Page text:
To date, more than 200 human heart-lung transplantations (HLT) have been performed in USA and Europe. The main indications are still primary pulmonary hypertension and Eisenmenger's syndrome but the intervention has also been employed in cases of parenchymatous pulmonary disease. At operation, the thoracic organ is replaced. The recipient's heart can frequently be donated. Recent reviews suggest acceptable two-year survival following HLT of approximately 60%. The direct economical costs of transplantation have been stated to be approximately 17,000 pounds but to this must be added the expenses for life-long immunosuppressive treatment and follow up control together with hospitalization during the time waiting for a suitable donor. The annual requirement for transplantation in Denmark is estimated at present to be approximately ten patients. The immediate requirement for transplantation will probably be covered by referral to the European centres via national or provincial hospitals and with the permission of the Danish Board of Health. The case reports of the first two Danes (both with emphysema secondary to alpha-1-antitrypsin deficiency) who underwent successful heart-lung transplantations in England are presented. In the long run, it will prove necessary to utilize Danish donors which necessitates alterations in the criteria of death.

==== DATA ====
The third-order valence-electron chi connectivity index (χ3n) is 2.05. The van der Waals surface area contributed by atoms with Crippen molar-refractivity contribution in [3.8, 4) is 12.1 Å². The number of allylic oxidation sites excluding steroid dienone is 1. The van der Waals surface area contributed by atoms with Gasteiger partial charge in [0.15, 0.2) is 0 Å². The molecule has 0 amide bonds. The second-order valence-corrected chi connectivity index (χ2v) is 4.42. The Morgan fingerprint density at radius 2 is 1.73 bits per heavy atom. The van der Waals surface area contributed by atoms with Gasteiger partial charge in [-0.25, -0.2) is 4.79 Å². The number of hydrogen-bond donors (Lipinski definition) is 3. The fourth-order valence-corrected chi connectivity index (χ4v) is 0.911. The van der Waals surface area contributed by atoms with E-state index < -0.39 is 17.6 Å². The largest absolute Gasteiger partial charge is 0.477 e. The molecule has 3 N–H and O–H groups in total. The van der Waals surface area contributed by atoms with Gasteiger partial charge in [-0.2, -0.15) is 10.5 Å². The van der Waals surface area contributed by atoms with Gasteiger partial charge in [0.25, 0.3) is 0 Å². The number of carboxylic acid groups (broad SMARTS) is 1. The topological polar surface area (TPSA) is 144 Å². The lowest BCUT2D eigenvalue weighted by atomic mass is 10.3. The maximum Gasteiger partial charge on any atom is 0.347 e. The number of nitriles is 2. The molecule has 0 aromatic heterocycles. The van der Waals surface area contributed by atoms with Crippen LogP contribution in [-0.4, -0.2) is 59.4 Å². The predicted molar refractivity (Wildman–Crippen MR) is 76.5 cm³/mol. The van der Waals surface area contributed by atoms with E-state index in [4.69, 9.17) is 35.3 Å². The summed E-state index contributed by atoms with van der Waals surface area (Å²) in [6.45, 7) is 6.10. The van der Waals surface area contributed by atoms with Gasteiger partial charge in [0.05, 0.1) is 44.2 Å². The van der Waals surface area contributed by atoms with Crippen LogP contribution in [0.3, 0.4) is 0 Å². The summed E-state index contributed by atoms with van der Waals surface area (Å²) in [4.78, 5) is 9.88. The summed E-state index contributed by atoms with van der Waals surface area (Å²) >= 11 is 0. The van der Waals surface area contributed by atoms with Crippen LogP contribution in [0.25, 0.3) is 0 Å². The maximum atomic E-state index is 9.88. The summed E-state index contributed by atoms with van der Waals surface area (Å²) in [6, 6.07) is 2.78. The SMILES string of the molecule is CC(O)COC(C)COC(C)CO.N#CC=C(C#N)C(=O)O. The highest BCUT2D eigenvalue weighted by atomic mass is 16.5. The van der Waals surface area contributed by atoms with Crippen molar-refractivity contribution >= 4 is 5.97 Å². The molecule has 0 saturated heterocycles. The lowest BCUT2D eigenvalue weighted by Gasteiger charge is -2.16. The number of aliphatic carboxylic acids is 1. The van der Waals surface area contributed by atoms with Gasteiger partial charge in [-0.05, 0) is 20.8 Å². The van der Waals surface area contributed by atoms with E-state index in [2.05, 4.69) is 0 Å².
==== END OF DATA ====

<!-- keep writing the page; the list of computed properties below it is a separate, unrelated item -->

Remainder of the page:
The prehospital time interval in 103 patients with acute myocardial infarction was investigated. Twenty patients were admitted with cardiac arrest. In the remaining patients the average total delay was found to be 3.3 hours and the patient delay 1.5 hours. The total delay was significantly prolonged in patients who were admitted during working hours, patients who were unaffected on admission, patients transported for long distances, patients who had been visited by their doctors prior to admission and patients who contacted their own doctors. The authors find that attempts should be made to reduce these delays by means of information both to the public and to doctors.